BARGAINING TIP: If you are selling an item, the oldest trick in the book is for a buyer to use the phrase “I only brought [fill in the blank] amount with me. Will you take this much?” If you are the buyer, I still recommend that you try this technique, but if you’re the seller, keep in mind that the person probably came with more and left it in their car. If you are selling an item and want to hold out for a certain price, most people will go to their car and “magically” reappear with the appropriate amount.
Weather you’re buying or selling, you need a good understanding of what an item is worth. I always check the new price first. This is what I would pay if I wanted an easy out with no hassle or cleaning involved. Then, I compare the used items I’m interested in to the going price for similar items on Craigslist and Ebay. Keep in mind that some items gain value with time, but most items devalue. If an item shows heavy wear, it will definitely be worth less. Furniture tends to depreciate around 50% of what it was originally purchased. On the other hand, things that retain their value pretty well include: Legos, items in their original packaging, name brand purses or electronics with original packaging and accessories.
- Like I said, I love that you’re dealing with real people but you still need to be on the look-out for scam accounts and people who are pretending to be someone else. Is this a brand new account or do they have a history? Do they look normal or creepy? Do they have a lot of friends, pictures, posts, etc
- Trust your gut. Do you feel good about the way this person has interacted with you? Do they seem shady?
- Determine a public place to meet: A police station, grocery store, etc. Somewhere that is well lit, heavily trafficked and includes security cameras if possible.
- Determine your payment methed ahead of time and stick with it.
Before you bring any used item into your house, stop! Speaking from someone who has dealt with bed bugs, you don’t want to take any chances. Here is what we do every single time we buy a used item (this includes things from Goodwill, garage sales and Salvation Army).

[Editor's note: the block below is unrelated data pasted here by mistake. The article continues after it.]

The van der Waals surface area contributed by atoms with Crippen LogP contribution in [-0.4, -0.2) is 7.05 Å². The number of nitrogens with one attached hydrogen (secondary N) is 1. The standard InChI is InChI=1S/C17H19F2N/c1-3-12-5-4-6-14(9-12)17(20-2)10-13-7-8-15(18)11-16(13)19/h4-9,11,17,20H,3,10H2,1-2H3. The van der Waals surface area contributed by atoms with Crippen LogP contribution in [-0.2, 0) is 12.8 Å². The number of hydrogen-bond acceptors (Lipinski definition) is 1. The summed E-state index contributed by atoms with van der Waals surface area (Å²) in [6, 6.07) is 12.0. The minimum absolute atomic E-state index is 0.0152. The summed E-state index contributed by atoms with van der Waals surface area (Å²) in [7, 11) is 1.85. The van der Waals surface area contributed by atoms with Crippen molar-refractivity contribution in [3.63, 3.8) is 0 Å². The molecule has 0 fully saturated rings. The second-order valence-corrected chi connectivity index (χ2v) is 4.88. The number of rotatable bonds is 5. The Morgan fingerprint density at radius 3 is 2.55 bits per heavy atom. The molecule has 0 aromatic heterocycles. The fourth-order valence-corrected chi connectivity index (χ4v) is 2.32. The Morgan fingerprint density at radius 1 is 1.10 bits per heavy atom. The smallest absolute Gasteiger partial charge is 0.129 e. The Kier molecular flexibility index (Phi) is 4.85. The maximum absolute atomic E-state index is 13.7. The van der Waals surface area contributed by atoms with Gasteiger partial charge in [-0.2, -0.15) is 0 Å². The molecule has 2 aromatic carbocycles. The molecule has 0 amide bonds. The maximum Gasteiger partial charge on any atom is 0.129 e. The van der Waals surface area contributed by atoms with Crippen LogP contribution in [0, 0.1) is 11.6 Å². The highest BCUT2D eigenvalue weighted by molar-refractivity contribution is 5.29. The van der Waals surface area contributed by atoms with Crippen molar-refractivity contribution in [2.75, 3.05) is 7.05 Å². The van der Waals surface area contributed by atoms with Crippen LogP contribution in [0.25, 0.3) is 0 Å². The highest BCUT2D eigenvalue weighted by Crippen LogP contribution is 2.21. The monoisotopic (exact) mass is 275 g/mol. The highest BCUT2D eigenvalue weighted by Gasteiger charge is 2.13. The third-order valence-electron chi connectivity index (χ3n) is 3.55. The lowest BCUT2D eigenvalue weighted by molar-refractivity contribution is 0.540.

- Leave the item outside or in the garage overnight.
- Clothing: sort through clothing outside and put it straight into the wash. Add bleach or vinegar with the load if there is a smell. If it can’t be machine washed, put it in the dryer for 5 minutes.
- For wood or hard surface items, vacuum and wipe down with soapy water. Then, spray liberally with rubbing alcohol (kills bed bugs on contact).
- For cushions or hard to wash items: Leave outside in the direct sunlight or in the cold overnight. Spray with vodka to disinfect and remove odor.
For my corner cabinet project, I left the piece in the garage, cleaned it thoroughly and painted it with 2 coats of chalk paint. If I am painting an item completely, I’m not as worried about bugs because I figure they’re getting sealed up pretty tight under several layers of paint!
For this cabinet, which had real wood and pressed board components, I lightly sanded and cleaned the surface before painting on the chalk paint. I used Rustoleum’s Chalk Paint in Linen White. Once dry, protect your surface with a soft wax finish. I like Minwax finishing wax in natural.
Before and Afters
Here are a few before and after projects I’ve done with items purchased on Facebook Marketplace! Slide the arrows back and forth to see the before and after.